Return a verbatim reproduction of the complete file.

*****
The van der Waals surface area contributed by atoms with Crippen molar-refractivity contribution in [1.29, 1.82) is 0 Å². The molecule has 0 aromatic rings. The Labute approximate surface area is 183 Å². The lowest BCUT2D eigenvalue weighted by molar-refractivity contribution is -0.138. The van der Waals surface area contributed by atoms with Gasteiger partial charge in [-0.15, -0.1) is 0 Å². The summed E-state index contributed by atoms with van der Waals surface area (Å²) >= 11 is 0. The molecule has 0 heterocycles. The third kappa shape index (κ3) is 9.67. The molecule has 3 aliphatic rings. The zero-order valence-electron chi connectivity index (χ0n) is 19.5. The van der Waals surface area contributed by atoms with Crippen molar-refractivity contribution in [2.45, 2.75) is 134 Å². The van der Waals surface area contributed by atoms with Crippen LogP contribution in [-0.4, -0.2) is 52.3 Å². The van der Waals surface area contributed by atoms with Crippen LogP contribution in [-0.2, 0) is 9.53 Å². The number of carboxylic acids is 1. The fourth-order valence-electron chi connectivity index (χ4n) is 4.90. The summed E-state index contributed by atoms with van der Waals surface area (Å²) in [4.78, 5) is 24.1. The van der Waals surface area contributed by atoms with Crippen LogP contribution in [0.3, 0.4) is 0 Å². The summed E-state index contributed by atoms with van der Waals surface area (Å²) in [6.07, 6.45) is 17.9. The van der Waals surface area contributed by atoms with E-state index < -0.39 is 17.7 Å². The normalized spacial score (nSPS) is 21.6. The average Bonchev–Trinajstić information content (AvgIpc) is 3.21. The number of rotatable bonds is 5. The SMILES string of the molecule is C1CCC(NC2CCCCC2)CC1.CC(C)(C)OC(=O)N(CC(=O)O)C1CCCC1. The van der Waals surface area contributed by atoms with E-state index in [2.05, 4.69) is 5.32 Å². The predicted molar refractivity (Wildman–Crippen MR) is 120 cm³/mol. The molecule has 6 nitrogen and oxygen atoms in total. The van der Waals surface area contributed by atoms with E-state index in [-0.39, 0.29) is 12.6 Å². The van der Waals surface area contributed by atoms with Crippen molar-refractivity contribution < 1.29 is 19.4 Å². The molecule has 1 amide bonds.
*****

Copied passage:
The van der Waals surface area contributed by atoms with Crippen molar-refractivity contribution in [1.29, 1.82) is 0 Å². The molecule has 0 aromatic rings. The Labute approximate surface area is 183 Å². The lowest BCUT2D eigenvalue weighted by molar-refractivity contribution is -0.138. The van der Waals surface area contributed by atoms with Gasteiger partial charge in [-0.15, -0.1) is 0 Å². The summed E-state index contributed by atoms with van der Waals surface area (Å²) >= 11 is 0. The molecule has 0 heterocycles. The third kappa shape index (κ3) is 9.67. The molecule has 3 aliphatic rings. The zero-order valence-electron chi connectivity index (χ0n) is 19.5. The van der Waals surface area contributed by atoms with Crippen molar-refractivity contribution in [2.45, 2.75) is 134 Å². The van der Waals surface area contributed by atoms with Crippen LogP contribution in [-0.4, -0.2) is 52.3 Å². The van der Waals surface area contributed by atoms with Crippen LogP contribution in [-0.2, 0) is 9.53 Å². The number of carboxylic acids is 1. The fourth-order valence-electron chi connectivity index (χ4n) is 4.90. The summed E-state index contributed by atoms with van der Waals surface area (Å²) in [4.78, 5) is 24.1. The van der Waals surface area contributed by atoms with Crippen LogP contribution in [0.3, 0.4) is 0 Å². The summed E-state index contributed by atoms with van der Waals surface area (Å²) in [6.07, 6.45) is 17.9. The van der Waals surface area contributed by atoms with E-state index < -0.39 is 17.7 Å². The normalized spacial score (nSPS) is 21.6. The average Bonchev–Trinajstić information content (AvgIpc) is 3.21. The number of rotatable bonds is 5. The SMILES string of the molecule is C1CCC(NC2CCCCC2)CC1.CC(C)(C)OC(=O)N(CC(=O)O)C1CCCC1. The van der Waals surface area contributed by atoms with E-state index in [2.05, 4.69) is 5.32 Å². The predicted molar refractivity (Wildman–Crippen MR) is 120 cm³/mol. The molecule has 6 nitrogen and oxygen atoms in total. The van der Waals surface area contributed by atoms with E-state index in [-0.39, 0.29) is 12.6 Å². The van der Waals surface area contributed by atoms with Crippen molar-refractivity contribution < 1.29 is 19.4 Å². The molecule has 1 amide bonds.